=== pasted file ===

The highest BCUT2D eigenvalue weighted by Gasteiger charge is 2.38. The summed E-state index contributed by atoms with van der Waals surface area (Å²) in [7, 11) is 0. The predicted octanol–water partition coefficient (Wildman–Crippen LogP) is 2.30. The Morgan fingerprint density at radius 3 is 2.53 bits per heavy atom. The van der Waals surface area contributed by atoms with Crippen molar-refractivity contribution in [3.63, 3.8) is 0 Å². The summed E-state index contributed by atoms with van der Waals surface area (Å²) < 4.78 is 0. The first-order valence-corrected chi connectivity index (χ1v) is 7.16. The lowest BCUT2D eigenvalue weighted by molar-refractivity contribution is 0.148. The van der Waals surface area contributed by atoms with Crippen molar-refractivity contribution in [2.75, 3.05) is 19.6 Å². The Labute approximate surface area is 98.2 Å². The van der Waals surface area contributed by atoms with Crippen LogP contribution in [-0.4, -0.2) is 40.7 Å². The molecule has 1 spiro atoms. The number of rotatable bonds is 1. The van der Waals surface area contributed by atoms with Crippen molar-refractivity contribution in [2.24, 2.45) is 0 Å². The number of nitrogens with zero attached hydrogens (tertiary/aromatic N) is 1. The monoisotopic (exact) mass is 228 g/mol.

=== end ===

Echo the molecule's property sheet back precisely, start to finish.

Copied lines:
The highest BCUT2D eigenvalue weighted by Gasteiger charge is 2.38. The summed E-state index contributed by atoms with van der Waals surface area (Å²) in [7, 11) is 0. The predicted octanol–water partition coefficient (Wildman–Crippen LogP) is 2.30. The Morgan fingerprint density at radius 3 is 2.53 bits per heavy atom. The van der Waals surface area contributed by atoms with Crippen molar-refractivity contribution in [3.63, 3.8) is 0 Å². The summed E-state index contributed by atoms with van der Waals surface area (Å²) < 4.78 is 0. The first-order valence-corrected chi connectivity index (χ1v) is 7.16. The lowest BCUT2D eigenvalue weighted by molar-refractivity contribution is 0.148. The van der Waals surface area contributed by atoms with Crippen molar-refractivity contribution in [2.75, 3.05) is 19.6 Å². The Labute approximate surface area is 98.2 Å². The van der Waals surface area contributed by atoms with Crippen LogP contribution in [-0.4, -0.2) is 40.7 Å². The molecule has 1 spiro atoms. The number of rotatable bonds is 1. The van der Waals surface area contributed by atoms with Crippen molar-refractivity contribution in [2.24, 2.45) is 0 Å². The number of nitrogens with zero attached hydrogens (tertiary/aromatic N) is 1. The monoisotopic (exact) mass is 228 g/mol.